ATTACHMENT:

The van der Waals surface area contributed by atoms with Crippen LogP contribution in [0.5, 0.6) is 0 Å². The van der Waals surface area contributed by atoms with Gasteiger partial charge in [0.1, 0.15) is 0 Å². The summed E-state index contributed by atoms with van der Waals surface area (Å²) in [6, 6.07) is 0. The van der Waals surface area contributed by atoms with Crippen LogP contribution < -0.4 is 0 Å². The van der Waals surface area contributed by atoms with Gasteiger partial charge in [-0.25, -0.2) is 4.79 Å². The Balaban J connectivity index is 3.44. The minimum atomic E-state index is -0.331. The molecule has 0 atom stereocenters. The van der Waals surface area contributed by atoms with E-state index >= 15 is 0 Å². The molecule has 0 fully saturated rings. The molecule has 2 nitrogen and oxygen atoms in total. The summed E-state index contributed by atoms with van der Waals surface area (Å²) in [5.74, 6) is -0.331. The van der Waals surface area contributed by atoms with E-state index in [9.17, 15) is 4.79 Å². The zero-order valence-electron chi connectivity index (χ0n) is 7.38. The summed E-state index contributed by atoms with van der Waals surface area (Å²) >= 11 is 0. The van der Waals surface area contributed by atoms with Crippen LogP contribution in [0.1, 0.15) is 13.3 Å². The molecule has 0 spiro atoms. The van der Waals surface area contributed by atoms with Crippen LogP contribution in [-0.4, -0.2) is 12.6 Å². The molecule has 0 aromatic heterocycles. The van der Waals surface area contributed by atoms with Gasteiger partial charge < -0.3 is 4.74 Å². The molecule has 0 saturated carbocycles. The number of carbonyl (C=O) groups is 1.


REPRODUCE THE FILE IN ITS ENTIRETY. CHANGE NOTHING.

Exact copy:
The van der Waals surface area contributed by atoms with Crippen LogP contribution in [0.5, 0.6) is 0 Å². The van der Waals surface area contributed by atoms with Gasteiger partial charge in [0.1, 0.15) is 0 Å². The summed E-state index contributed by atoms with van der Waals surface area (Å²) in [6, 6.07) is 0. The van der Waals surface area contributed by atoms with Crippen LogP contribution < -0.4 is 0 Å². The van der Waals surface area contributed by atoms with Gasteiger partial charge in [-0.25, -0.2) is 4.79 Å². The Balaban J connectivity index is 3.44. The minimum atomic E-state index is -0.331. The molecule has 0 atom stereocenters. The van der Waals surface area contributed by atoms with E-state index >= 15 is 0 Å². The molecule has 0 fully saturated rings. The molecule has 2 nitrogen and oxygen atoms in total. The summed E-state index contributed by atoms with van der Waals surface area (Å²) in [5.74, 6) is -0.331. The van der Waals surface area contributed by atoms with E-state index in [9.17, 15) is 4.79 Å². The zero-order valence-electron chi connectivity index (χ0n) is 7.38. The summed E-state index contributed by atoms with van der Waals surface area (Å²) >= 11 is 0. The van der Waals surface area contributed by atoms with Crippen LogP contribution in [0.1, 0.15) is 13.3 Å². The molecule has 0 spiro atoms. The van der Waals surface area contributed by atoms with Crippen LogP contribution in [-0.4, -0.2) is 12.6 Å². The molecule has 0 aromatic heterocycles. The van der Waals surface area contributed by atoms with Gasteiger partial charge < -0.3 is 4.74 Å². The molecule has 0 saturated carbocycles. The number of carbonyl (C=O) groups is 1.